Religion is one thing, but faith is something else entirely. In 1998, Pentecostal Bishop Carlton Pearson had a revelation about his faith and his understanding of the word of God that rattled him to his core. His new radical beliefs rippled through his life so abruptly that he lost everything he once held dear to him. Based on Bishop Pearson’s life and a 2005 episode of NPR’s This American Life entitled “Heretics,” director Joshua Marston’s arresting Come Sunday forces its audience to look inward and evaluate what we truly believe.

A superb Chiwetel Ejiofor takes on the cadence and stature of the Tusla-based minister who was able to fill the pews of his massive Higher Dimensions church each Sunday with both black and white parishioners. Deeply committed to capturing the period and the environment of the Bible Belt, Marston hones in on everything from the frenzy of the evangelical movement to the eclectic style of the late ‘90s. His attention to detail, even filming the bishop’s worn and written in Bible, made the film realistic. Religion can be a difficult subject for Hollywood to tackle, but in his beautifully nuanced portrayal, Ejiofor captures a man who risked everything for the chance to speak his truth.

Amid the Rwandan genocide and grappling with the death of his beloved uncle (Danny Glover) who never gave his life to the Lord, Bishop Pearson hears God’s voice and has an epiphany. He believes that everyone is already saved and that there is no hell. On the pulpit one faithful Sunday he declares, “The God that we worship, from the parts of the Bible that we focus on, that God is a monster … worse than Hitler.” At the time, Bishop Pearson was affectionately referred to as Oral Robert’s “black son” in his community. His revelation, therefore, would crack his world open.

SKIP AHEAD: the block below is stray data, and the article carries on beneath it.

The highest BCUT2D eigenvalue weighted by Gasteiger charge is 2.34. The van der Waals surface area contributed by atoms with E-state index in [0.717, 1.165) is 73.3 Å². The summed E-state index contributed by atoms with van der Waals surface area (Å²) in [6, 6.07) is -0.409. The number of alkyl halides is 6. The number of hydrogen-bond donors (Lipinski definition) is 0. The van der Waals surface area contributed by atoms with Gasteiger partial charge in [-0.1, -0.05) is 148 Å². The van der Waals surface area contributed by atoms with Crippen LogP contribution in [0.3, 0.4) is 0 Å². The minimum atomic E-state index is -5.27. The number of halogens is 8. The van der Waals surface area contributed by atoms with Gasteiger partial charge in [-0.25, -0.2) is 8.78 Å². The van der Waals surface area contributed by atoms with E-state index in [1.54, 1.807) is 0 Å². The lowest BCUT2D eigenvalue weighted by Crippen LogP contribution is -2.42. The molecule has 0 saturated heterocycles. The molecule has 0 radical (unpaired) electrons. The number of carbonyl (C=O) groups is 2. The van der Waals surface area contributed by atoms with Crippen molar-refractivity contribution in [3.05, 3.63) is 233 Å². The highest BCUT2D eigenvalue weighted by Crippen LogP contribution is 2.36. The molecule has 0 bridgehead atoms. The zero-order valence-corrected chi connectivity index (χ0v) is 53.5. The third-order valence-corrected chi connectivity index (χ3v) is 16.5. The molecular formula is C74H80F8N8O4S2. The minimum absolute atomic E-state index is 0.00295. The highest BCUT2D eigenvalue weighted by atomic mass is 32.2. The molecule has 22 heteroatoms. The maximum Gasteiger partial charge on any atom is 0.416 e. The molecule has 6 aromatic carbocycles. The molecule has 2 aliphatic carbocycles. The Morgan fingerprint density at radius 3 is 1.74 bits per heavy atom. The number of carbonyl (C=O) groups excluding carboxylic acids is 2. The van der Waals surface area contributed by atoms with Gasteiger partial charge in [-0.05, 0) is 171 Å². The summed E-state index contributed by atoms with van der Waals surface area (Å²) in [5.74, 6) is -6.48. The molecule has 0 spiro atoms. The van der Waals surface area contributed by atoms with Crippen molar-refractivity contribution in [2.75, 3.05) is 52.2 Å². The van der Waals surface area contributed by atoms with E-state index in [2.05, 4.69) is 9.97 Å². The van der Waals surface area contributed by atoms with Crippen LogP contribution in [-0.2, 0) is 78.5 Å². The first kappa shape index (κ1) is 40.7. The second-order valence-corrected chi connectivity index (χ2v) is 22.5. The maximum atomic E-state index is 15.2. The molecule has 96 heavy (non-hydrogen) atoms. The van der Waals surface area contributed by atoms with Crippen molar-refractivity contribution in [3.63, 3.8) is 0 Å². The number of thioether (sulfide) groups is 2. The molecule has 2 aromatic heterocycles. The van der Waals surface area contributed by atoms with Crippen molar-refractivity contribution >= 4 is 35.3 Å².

It’s not just Ejiofor who is captivating in this film, Condola Rashad is masterful as his often overlooked wife, Gina Pearson. A reluctant first lady and an outsider, Rashad presents a woman who continually sacrifices her needs for the church. Subverting the image of the meek and docile wife, Gina voices her opinions and ideas even when they aren’t popular. Rashad’s restraint in the role is what allows Gina’s strength to shine. When everyone else abandons Bishop Pearson, Gina remains steadfast, loyal and at his side — urging him to press forward despite the obstacles.

Come Sunday
Photo: Netflix

Another central theme in the film is the intersection of the LGBTQ community and Christianity — a crossroads that many folks are reluctant to examine. Atlanta star Lakeith Stanfield stars as Reggie, Higher Dimensions’ musical director and one of Bishop Pearson’s most faithful followers. Based on a real-life young man who lost his life to HIV/AIDS, Stanfield plays the continually troubled young man who sees the bishop as a father figure. It’s a role and relationship that further pushes Bishop Pearson toward a message of inclusiveness and tolerance.

Netflix's 'Come Sunday'
Photo: Netflix

The film’s sole weak spot is perhaps that it’s too balanced. Those who are deeply religious will probably be put out by Bishop Pearson’s story as a whole, just like those who abandoned him twenty years ago. In contrast, those who are already apprehensive of religion might view the film as melodramatic and preachy. Still, there is an audience that walks that line who will surely find something worthwhile in this extraordinary tale.

In the one hour and 45-minute film, Marston, a complete outsider to this environment, captured the engrossing tone and sensitivity that he found in that 30-minute episode of This American Life so many years ago. As Come Sunday comes to a close, you’ll undoubtedly have more questions than answers, but that is why the film works so beautifully. Instead of preaching to his audience, Marston allows us all the space to listen and absorb the bishop’s story. What we do from there is up to us.

Come Sunday debuts Friday, April 13, on Netflix. Martin Sheen and Jason Segel also star as Oral Roberts and Bishop Person’s right-hand adviser respectively.


Aramide A Tinubu is a film critic and entertainment writer. As a journalist, her work has been published in EBONY, JET, ESSENCE, Bustle, The Daily Mail, IndieWire and Blavity. She wrote her master’s thesis on Black Girlhood and Parental Loss in Contemporary Black American Cinema. She’s a cinephile, bookworm, blogger and NYU + Columbia University alum. You can find her reviews on Rotten Tomatoes, read her blog at: or tweet her @midnightrami.